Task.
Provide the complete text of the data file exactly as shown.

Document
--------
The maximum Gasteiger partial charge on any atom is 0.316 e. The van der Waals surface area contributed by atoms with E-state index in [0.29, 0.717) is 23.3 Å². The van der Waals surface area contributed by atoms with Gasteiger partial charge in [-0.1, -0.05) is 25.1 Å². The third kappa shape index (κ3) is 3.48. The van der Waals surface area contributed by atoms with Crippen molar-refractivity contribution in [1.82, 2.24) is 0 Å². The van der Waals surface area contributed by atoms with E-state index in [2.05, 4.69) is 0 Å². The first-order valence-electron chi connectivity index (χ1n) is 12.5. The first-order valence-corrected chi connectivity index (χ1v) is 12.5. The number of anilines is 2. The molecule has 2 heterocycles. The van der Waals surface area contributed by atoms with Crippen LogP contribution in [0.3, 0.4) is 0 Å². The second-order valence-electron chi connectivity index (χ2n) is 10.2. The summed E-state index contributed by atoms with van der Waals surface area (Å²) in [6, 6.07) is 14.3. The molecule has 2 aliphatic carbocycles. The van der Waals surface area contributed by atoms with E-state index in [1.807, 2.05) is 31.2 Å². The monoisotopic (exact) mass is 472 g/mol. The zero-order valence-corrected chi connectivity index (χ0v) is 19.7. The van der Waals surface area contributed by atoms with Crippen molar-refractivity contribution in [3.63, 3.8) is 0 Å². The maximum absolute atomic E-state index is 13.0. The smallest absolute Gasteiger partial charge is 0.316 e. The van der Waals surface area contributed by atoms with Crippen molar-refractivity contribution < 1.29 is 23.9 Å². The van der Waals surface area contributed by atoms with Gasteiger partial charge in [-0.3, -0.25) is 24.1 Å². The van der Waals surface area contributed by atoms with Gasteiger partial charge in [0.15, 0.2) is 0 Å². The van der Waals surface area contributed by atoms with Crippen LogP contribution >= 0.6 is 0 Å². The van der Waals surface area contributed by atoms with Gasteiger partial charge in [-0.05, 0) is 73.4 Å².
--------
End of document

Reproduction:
The maximum Gasteiger partial charge on any atom is 0.316 e. The van der Waals surface area contributed by atoms with E-state index in [0.29, 0.717) is 23.3 Å². The van der Waals surface area contributed by atoms with Gasteiger partial charge in [-0.1, -0.05) is 25.1 Å². The third kappa shape index (κ3) is 3.48. The van der Waals surface area contributed by atoms with Crippen molar-refractivity contribution in [1.82, 2.24) is 0 Å². The van der Waals surface area contributed by atoms with E-state index in [2.05, 4.69) is 0 Å². The first-order valence-electron chi connectivity index (χ1n) is 12.5. The first-order valence-corrected chi connectivity index (χ1v) is 12.5. The number of anilines is 2. The molecule has 2 heterocycles. The van der Waals surface area contributed by atoms with Crippen LogP contribution in [0.3, 0.4) is 0 Å². The second-order valence-electron chi connectivity index (χ2n) is 10.2. The summed E-state index contributed by atoms with van der Waals surface area (Å²) in [6, 6.07) is 14.3. The molecule has 2 aliphatic carbocycles. The van der Waals surface area contributed by atoms with E-state index in [1.807, 2.05) is 31.2 Å². The monoisotopic (exact) mass is 472 g/mol. The zero-order valence-corrected chi connectivity index (χ0v) is 19.7. The van der Waals surface area contributed by atoms with Crippen molar-refractivity contribution in [3.63, 3.8) is 0 Å². The maximum absolute atomic E-state index is 13.0. The smallest absolute Gasteiger partial charge is 0.316 e. The van der Waals surface area contributed by atoms with Crippen molar-refractivity contribution < 1.29 is 23.9 Å². The van der Waals surface area contributed by atoms with Gasteiger partial charge in [-0.3, -0.25) is 24.1 Å². The van der Waals surface area contributed by atoms with Gasteiger partial charge in [0.15, 0.2) is 0 Å². The van der Waals surface area contributed by atoms with Crippen LogP contribution >= 0.6 is 0 Å². The van der Waals surface area contributed by atoms with Gasteiger partial charge in [-0.05, 0) is 73.4 Å².